The history of Darbhanga dates back to the Ramayana and Mahabharata periods; it is among the oldest cities of Bihar. According to the Vedic sources, the Videhas first migrated to the area from the banks of Saraswati in Punjab. They were guided to the east of Sadanira (Gandak River) by Agni, the God of Fire. Settlements were established and, thus, flourished the kingdom of the Videhas, the Selfless.
In the course of time Videhas came to be ruled by a line of kings called Janaks. In this line of kings there was a very famous king named Mithi. To commemorate his greatness the territory was named as MITHILA. Another famous king was Janak Sirdhwaja, father of Sita. The legends speak of various learned men patronized by Janak Sirdhwaja, who himself was an erudite scholar. Prominent among them were Yagyavalkya, who codified the Hindu law in his Yagyavalkya Smriti and Gautam, who had various valuable philosophical treatises to his credit. King Janak was himself a great philosopher and his ideas have been eternally enshrined in the Upanishads, especially in the Brihad-āraṇyaka Upaniṣada.
Traditions also speak of Kapila's relationship with this area that propounded the Sankhya philosophy. The association of this area with the Pandavas is also evident by the popular belief that they stayed here during their period of exile. The learned men like Vidyāpati, Kumāril Bhatt, Mandan Mishra, and Nāgārjun belonged to this region.
Darbhanga is a town with a population of nearly 3 lakhs. Darbhanga was named after Dar (Dwar) + Bhangaa which means gates+broken ; it is guessed that gates of the Qila (at Qilaghat probably) were broken (by cannons or elephants) in 1326 AD when Tughlak forces attacked the last independent North Indian Hindu king Harisinghdeva (of the Karnaata Chalukya dynasty from Karnataka) who ruled over North Bihar and most of Nepal. Historians guess that the capital of Harisinghdeva was situated near foothills of Himalayas, Haraahi pond in Darbhanga is named after Harisinghdeva and the pond Gangaasagar is named after his ancestor Gangadeva who was son of Naanyadeva, the founder of this dynasty; Naanyadeva was a chieftain of Chalukya king Vikramaditya-VI of Karnatak who had successfully invaded North India in the end of 11th century. Hindus began to flock to this town since the beginning of 19th century when the Maharaja of Darbhanga shifted his residence to this town and was granted the title Maharaja by East India Company, and gradually Hindus surpassed Muslims in population, but Muslims still constitute over 36% of population of this town. It was the biggest town of North Bihar for centuries, but after Muzaffarpur was connected to broad gauge railway in mid-1970s, the latter overtook Darbhanga due to shift of trade, commerce, business and transport to some extent. Once part of the Brahman kingdom of Mithila, Darbhanga passed to the Tughlaks in the 14th century. The British assumed control in 1765.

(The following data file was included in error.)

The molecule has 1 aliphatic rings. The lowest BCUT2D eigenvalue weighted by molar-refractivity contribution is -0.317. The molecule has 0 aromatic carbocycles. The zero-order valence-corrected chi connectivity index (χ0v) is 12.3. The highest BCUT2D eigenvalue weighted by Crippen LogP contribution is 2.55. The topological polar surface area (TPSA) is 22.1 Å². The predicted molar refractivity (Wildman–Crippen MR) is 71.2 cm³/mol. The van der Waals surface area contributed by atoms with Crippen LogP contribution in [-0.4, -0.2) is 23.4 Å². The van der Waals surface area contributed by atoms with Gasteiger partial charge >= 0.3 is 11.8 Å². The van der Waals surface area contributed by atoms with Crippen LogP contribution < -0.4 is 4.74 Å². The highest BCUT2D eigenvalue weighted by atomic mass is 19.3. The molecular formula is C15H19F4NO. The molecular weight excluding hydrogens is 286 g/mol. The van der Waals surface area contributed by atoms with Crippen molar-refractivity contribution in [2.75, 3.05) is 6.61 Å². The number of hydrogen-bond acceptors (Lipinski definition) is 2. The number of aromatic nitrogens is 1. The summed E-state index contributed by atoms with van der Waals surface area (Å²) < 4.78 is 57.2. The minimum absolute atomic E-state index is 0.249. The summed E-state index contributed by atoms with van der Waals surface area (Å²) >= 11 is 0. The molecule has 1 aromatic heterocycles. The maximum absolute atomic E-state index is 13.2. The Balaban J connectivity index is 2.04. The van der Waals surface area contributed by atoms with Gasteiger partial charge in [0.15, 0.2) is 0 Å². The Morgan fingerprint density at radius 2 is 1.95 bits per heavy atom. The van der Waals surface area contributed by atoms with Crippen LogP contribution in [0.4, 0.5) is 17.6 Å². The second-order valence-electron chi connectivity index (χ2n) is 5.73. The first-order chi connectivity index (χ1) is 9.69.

Darbhanga was an ancient city of Mithila, which is an ancient cultural region of North India lying between the lower ranges of the Himalayas and the Ganges River. The Nepal border cuts across the top fringe of this region. The Gandak and Kosi Rivers are rough western and eastern boundaries of Mithila. In the year 1326 Mithila was invaded by Afghans, who deposed the Kshatriya ruler and placed a Maithil Brahman in control of land revenues over much of this region. This family soon began calling themselves kings, distributing land to other members of their caste, so that gradually land passed into the control of Maithil Brahmans.
Maharaja of Darbhanga.It is a noteworthy seat of the Maharaja of Darbhanga. During Akbar's reign in the sixteenth century, a second Maithil Brahman family came to rule as the Khandavala Dynasty. During this period, Akbar also planted 100,000 mango trees in Darbhanga, at a place now known as Lakhi Bagh  By British times, their estate, Darbhanga Raj, was the largest and richest of the great zamindari estates. Their capital was in Bhaur village in Madhubani, later shifted to the town of Darbhanga. They controlled most of Mithila until after Independence when the Republic of India abolished zamindari (Maharaja of Darbhanga was actually a zamindar entitled to add the title Maharaja in his name, besides the British title KCIE).
Maharajah Sir Lakhmishwar Singh, K.C.I.E., of Darbhanga, who was only in his forty-third year at the time of his death in 1898, was in every sense the best type of the Indian nobleman and landlord. He was the leading zemindar in India, where he owned no less than 2,152 square miles (5,570 km2) with a net yearly rental of 30 lakhs, and was the recognised head of the orthodox Hindu community. His philanthropy and his munificent contributions to all public movement won him the esteem of all classes and creeds. He took an active part in public life and enjoyed a high reputation as a progressive and liberal minded statesman. With but slight interruptions he was a member of the Supreme Legislative Council from the year 1883 until his death, and latterly he sat in that body as the elected representative of the non-official members of the Bengal Council.History